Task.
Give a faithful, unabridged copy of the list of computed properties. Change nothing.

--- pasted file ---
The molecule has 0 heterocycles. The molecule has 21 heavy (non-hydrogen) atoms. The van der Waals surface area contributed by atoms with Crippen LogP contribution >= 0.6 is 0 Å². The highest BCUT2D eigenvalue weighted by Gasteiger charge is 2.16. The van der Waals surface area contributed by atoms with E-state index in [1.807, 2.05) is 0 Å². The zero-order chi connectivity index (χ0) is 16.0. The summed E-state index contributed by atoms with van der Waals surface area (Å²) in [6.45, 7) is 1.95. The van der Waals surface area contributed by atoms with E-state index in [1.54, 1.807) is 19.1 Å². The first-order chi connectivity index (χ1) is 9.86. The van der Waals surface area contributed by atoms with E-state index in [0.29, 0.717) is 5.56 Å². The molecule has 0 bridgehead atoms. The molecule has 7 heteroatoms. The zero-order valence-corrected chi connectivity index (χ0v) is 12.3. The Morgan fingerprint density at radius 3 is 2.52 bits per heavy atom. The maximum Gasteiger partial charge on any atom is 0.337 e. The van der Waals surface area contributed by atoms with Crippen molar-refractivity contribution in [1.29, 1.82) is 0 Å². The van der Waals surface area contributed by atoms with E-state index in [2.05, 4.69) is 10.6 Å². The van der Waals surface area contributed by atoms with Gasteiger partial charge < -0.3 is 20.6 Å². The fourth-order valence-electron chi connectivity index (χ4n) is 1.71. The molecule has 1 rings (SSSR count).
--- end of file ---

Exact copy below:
The molecule has 0 heterocycles. The molecule has 21 heavy (non-hydrogen) atoms. The van der Waals surface area contributed by atoms with Crippen LogP contribution >= 0.6 is 0 Å². The highest BCUT2D eigenvalue weighted by Gasteiger charge is 2.16. The van der Waals surface area contributed by atoms with E-state index in [1.807, 2.05) is 0 Å². The zero-order chi connectivity index (χ0) is 16.0. The summed E-state index contributed by atoms with van der Waals surface area (Å²) in [6.45, 7) is 1.95. The van der Waals surface area contributed by atoms with E-state index in [1.54, 1.807) is 19.1 Å². The first-order chi connectivity index (χ1) is 9.86. The van der Waals surface area contributed by atoms with E-state index in [0.29, 0.717) is 5.56 Å². The molecule has 0 bridgehead atoms. The molecule has 7 heteroatoms. The zero-order valence-corrected chi connectivity index (χ0v) is 12.3. The Morgan fingerprint density at radius 3 is 2.52 bits per heavy atom. The maximum Gasteiger partial charge on any atom is 0.337 e. The van der Waals surface area contributed by atoms with Crippen molar-refractivity contribution in [1.29, 1.82) is 0 Å². The van der Waals surface area contributed by atoms with E-state index in [2.05, 4.69) is 10.6 Å². The van der Waals surface area contributed by atoms with Gasteiger partial charge < -0.3 is 20.6 Å². The fourth-order valence-electron chi connectivity index (χ4n) is 1.71. The molecule has 1 rings (SSSR count).